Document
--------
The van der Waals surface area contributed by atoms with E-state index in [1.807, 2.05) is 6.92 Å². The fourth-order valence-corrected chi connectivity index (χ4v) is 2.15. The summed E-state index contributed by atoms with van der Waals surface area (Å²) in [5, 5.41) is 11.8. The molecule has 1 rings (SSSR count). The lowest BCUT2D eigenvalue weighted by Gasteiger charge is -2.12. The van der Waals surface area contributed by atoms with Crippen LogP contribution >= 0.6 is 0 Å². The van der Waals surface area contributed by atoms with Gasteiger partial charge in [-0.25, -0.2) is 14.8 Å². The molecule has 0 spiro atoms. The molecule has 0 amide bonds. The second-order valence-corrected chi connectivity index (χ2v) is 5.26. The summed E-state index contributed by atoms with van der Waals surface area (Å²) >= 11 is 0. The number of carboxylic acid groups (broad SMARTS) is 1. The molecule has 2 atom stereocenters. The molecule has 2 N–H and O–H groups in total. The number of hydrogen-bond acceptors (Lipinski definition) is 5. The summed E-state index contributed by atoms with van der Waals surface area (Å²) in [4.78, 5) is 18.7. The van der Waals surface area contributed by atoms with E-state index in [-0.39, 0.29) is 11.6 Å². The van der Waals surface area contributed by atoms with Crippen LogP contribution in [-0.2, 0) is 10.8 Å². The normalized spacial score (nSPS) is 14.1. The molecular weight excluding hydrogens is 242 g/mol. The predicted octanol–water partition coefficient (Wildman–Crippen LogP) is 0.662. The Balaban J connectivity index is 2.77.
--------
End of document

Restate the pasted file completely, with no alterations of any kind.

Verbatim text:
The van der Waals surface area contributed by atoms with E-state index in [1.807, 2.05) is 6.92 Å². The fourth-order valence-corrected chi connectivity index (χ4v) is 2.15. The summed E-state index contributed by atoms with van der Waals surface area (Å²) in [5, 5.41) is 11.8. The molecule has 1 rings (SSSR count). The lowest BCUT2D eigenvalue weighted by Gasteiger charge is -2.12. The van der Waals surface area contributed by atoms with Crippen LogP contribution >= 0.6 is 0 Å². The van der Waals surface area contributed by atoms with Gasteiger partial charge in [-0.25, -0.2) is 14.8 Å². The molecule has 0 spiro atoms. The molecule has 0 amide bonds. The second-order valence-corrected chi connectivity index (χ2v) is 5.26. The summed E-state index contributed by atoms with van der Waals surface area (Å²) >= 11 is 0. The number of carboxylic acid groups (broad SMARTS) is 1. The molecule has 2 atom stereocenters. The molecule has 2 N–H and O–H groups in total. The number of hydrogen-bond acceptors (Lipinski definition) is 5. The summed E-state index contributed by atoms with van der Waals surface area (Å²) in [4.78, 5) is 18.7. The van der Waals surface area contributed by atoms with E-state index in [-0.39, 0.29) is 11.6 Å². The van der Waals surface area contributed by atoms with Crippen LogP contribution in [-0.2, 0) is 10.8 Å². The normalized spacial score (nSPS) is 14.1. The molecular weight excluding hydrogens is 242 g/mol. The predicted octanol–water partition coefficient (Wildman–Crippen LogP) is 0.662. The Balaban J connectivity index is 2.77.